After more pondering of the situation, I went to my own blog. I posted a column earlier Monday about the Bruno situation. I now updated it at about 6:30 p.m. with the suspension, because I didn’t want to get left behind on a story that I felt I had been given solid-enough information about to get out there first.
In these cyber-riptides of social media, there’s far more danger of getting pulled under. We’re bound to panic and lose our grip. But that’s no excuse.
In this situation, I felt like I was trying to paddle quicker to stay afloat. That’s more human survival instinct. But any lifeguard will tell you that’s counterproductive.
I then went onto my phone, accessed my Twitter account, and sent out the tweet: “and tony bruno has been suspended this week from his radio show by directv, which owns it.” That was supposed to be posted after a tweet I composed, a comment about how there were so many Phillies fans at that night’s game, I wondered if the cheesesteaks would already be sold out at the Dodger Stadium concession stands. Somehow, in my thumbing through those two posts, the Bruno tweet went out first.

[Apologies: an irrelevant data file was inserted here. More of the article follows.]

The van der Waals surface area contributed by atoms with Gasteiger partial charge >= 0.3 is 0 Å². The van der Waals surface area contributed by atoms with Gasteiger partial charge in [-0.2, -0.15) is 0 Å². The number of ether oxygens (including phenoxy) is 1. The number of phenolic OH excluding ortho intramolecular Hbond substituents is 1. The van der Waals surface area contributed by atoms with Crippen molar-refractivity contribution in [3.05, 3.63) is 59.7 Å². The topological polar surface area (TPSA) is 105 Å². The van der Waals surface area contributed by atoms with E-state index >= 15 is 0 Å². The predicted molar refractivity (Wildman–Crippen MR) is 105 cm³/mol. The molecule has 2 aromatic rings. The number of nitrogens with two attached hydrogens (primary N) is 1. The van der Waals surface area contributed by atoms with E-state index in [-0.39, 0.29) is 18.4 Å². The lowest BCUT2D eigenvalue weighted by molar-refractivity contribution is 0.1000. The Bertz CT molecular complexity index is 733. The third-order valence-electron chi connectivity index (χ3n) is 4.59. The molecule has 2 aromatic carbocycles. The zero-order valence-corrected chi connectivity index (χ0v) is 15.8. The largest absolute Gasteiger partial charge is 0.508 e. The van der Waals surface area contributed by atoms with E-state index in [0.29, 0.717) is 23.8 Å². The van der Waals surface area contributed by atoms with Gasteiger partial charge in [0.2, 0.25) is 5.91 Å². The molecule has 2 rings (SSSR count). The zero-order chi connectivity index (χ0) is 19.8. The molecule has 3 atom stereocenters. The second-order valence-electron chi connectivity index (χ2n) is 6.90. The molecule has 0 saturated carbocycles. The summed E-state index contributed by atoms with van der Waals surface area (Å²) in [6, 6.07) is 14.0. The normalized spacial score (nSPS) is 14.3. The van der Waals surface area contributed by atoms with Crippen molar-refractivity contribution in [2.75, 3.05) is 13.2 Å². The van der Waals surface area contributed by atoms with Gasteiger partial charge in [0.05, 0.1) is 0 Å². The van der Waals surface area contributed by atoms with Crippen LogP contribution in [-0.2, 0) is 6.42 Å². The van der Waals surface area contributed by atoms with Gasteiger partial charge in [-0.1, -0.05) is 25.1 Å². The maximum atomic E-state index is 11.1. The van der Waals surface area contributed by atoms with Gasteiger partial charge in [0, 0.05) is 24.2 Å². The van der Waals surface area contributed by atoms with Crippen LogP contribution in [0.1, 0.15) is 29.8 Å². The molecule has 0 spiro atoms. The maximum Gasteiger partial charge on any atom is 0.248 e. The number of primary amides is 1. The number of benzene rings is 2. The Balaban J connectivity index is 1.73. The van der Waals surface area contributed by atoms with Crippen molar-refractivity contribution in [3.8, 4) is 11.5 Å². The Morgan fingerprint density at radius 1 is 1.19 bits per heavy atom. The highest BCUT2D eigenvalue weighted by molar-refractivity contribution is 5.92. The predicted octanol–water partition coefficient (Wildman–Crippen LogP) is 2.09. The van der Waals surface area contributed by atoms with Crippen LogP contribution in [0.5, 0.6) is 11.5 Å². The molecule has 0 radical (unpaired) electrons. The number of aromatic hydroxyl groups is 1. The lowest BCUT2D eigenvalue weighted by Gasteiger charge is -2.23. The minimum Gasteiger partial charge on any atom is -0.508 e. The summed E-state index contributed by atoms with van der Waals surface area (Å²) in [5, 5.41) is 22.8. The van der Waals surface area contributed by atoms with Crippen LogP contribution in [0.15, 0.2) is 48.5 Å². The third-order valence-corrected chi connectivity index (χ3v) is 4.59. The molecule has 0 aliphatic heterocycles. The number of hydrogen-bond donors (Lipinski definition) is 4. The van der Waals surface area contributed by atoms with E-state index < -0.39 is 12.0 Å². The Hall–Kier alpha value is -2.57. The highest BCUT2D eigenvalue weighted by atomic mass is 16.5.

Here’s why that juxtaposition mattered, maybe only to me: At that point, I decided that I was going to somehow get the Bruno report out there, but couch it for the social network readers, as only a “for the record” item, after using my Twitter account to make a general observation / joke.
The current ripped again: Now what was I really using Twitter for?
Back in April, I did a blog post as an sounding board on how to weigh the options of Twitter use for breaking stories versus just blathering about what’s going on in the world. As an example, I followed the tweets of Sports Business Daily reporter Liz Mullen, who had a stream of reports about the NFL labor situation. But in the midst of that, she also tweeted: “What’s the best lines to pick up a woman in a coffee shop? My BFF guy pal wants to know.”